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St. Patrick’s Day Parade alternatives: How to celebrate without the controversial procession

Plenty of Irish in Boston

Joseph Sohm/Shutterstock

South Boston’s annual St. Patrick’s Day Parade is once again a controversial mess.

Long story short: The committee in charge of the parade voted recently to bar a group representing gay veterans from marching in the parade (the group has marched the past two years, after years of controversy about the exclusion of gays from the nation’s premiere St. Patrick’s Day event).

The committee might yet change its mind. For now, sponsors have fled the parade; and elected officials, including Gov. Charlie Baker and Mayor Marty Walsh, have said they will not participate unless the gay vets group is allowed back in.

So! Here are a few ways to celebrate Irish and Irish-American culture and contributions minus the charged atmosphere of the parade.


Stroll Southie

There’s more to South Boston than the St. Patrick’s Day Parade. No longer quite as Irish-American as it was, the neighborhood remains one of the region’s most vibrant in terms of residents out and about—a friendly, fun peek at how Bostonians live, work, and play nowadays.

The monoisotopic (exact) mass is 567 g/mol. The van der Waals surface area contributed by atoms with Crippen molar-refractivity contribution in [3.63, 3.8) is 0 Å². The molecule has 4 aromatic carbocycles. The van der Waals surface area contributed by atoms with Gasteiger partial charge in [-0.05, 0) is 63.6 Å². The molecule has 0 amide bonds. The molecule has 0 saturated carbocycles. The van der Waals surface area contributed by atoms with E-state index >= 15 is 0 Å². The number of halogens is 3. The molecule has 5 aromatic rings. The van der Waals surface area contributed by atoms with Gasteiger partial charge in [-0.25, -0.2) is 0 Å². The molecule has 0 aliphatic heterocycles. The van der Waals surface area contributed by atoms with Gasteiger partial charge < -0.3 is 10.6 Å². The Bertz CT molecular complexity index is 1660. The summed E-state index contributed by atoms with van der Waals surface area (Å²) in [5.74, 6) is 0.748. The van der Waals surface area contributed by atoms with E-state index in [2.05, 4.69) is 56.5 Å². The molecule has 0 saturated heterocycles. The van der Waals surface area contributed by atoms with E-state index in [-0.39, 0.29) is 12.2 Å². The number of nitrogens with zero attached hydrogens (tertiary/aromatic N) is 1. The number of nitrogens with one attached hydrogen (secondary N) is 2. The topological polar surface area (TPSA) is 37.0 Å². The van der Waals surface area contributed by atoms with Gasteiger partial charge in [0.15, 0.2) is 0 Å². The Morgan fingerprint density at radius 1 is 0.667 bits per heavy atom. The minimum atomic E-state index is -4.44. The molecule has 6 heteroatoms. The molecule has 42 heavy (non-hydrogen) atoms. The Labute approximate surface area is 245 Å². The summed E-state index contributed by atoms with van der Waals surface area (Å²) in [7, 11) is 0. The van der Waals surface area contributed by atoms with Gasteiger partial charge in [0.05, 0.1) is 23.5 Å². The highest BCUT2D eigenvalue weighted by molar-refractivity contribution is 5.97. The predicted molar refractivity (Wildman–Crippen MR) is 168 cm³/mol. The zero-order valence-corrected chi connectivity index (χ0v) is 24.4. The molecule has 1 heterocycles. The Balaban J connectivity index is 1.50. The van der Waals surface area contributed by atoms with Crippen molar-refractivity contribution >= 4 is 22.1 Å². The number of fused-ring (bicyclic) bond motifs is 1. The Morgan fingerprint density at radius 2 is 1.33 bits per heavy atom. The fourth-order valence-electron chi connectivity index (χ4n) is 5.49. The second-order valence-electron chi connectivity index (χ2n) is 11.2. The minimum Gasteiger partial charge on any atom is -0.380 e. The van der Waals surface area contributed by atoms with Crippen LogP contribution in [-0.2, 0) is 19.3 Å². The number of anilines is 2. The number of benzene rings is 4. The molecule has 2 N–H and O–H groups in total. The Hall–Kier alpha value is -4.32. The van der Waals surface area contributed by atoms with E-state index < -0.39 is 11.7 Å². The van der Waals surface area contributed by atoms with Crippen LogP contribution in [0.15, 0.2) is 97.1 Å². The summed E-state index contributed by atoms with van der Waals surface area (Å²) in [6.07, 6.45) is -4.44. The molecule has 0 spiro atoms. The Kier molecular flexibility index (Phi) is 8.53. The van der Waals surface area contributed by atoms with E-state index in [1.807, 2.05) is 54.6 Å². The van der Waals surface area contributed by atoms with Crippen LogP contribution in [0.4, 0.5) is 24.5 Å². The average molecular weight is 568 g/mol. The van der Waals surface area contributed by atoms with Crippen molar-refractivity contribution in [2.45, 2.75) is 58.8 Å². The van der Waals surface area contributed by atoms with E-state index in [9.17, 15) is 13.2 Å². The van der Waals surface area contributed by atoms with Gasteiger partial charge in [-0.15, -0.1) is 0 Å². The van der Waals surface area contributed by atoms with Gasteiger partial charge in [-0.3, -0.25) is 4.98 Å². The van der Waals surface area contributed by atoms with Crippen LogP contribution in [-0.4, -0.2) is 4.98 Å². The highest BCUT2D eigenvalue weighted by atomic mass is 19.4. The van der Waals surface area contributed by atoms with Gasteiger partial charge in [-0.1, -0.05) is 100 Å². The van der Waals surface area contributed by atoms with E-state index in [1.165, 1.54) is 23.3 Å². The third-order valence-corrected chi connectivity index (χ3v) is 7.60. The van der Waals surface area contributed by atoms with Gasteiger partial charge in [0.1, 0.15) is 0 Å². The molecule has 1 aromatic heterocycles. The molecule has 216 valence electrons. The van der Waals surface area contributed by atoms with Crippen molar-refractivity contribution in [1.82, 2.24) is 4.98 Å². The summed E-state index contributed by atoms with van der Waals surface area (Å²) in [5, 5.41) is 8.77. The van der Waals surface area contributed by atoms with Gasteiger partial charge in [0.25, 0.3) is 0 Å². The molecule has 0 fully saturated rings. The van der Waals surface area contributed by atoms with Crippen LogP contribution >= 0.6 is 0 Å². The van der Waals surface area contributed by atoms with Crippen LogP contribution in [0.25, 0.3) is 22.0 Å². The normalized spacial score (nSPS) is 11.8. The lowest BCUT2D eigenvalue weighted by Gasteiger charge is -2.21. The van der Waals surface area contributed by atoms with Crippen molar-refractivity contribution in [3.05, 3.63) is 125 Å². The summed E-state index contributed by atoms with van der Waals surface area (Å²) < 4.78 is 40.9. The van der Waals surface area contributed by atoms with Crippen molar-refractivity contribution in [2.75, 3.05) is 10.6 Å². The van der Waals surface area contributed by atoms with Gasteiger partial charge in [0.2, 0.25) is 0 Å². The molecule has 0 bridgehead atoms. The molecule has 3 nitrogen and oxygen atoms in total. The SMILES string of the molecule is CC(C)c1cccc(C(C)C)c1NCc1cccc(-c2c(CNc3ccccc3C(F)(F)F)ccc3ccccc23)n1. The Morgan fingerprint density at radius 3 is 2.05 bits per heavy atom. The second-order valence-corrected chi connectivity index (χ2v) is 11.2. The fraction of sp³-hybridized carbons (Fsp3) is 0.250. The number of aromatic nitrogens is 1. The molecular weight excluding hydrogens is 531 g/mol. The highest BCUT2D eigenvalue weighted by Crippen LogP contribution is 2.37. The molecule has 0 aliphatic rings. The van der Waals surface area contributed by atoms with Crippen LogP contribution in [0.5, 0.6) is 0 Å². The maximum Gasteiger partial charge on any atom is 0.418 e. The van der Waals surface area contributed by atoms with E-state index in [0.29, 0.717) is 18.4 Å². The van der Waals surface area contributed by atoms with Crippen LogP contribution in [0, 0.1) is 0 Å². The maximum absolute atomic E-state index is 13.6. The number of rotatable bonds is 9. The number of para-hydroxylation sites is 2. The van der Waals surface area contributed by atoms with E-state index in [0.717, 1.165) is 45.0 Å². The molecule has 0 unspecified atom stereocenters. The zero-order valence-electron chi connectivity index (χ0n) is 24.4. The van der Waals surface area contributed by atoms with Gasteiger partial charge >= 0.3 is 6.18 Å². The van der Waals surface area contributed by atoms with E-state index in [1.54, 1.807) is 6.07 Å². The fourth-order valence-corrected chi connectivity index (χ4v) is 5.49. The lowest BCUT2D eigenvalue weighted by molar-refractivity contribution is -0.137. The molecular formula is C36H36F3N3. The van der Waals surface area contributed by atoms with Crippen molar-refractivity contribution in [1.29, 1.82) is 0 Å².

In other words, it’s not all gazillion-dollar condos and federal-style townhouses from 1824. We suggest East Broadway or East Sixth Street for a stroll.

Hit the Greenway

Rose Kennedy was the matriarch of one of America’s most prominent families. The 1.5-mile Greenway that winds through much of downtown Boston is named after her (she was a native of the North End and her father was a congressman and mayor).

The Greenway is also a triumph of urban engineering, born of the Big Dig that sank major highways crisscrossing the city and birthed the park and so much else above ground.

Pay homage

Sip Khoon Tan/Flickr

The Irish potato famine in the 1840s is the primary reason there are so many Americans today of Irish descent. The blight, and English indifference to it, touched off a mass migration, and tons of the hundreds of thousands of Irish who emigrated settled in the Boston area.

The Irish Famine Memorial at Washington and School streets memorializes the struggles that the famine wrought (struggles that Ireland’s rigid class structure often exacerbated). Robert Shure sculpted it and the city unveiled it in June 1988.

Hail a particular chief

The Brookline house at 83 Beals Street where JFK was born and raised is a national park and therefore free. Tours should be scheduled at least two weeks in advance, however.

Added bonus of doing so nowadays? 2017 marks the centennial of Kennedy’s birth, so his birthplace is holding special events throughout the year.

Really get your fill of Kennedy

The John F. Kennedy Presidential Library and Museum is the repository for all things related to the nation’s 35th president—and the only one of predominantly Irish descent. Permanent exhibits in the I.M. Pei-designed building include one on the Kennedy clan.

Wander widely

There are signs of the influence of the Irish and of Irish-Americans throughout Boston: in buildings, cemeteries, statues, etc. Wander with our handy map as your guide.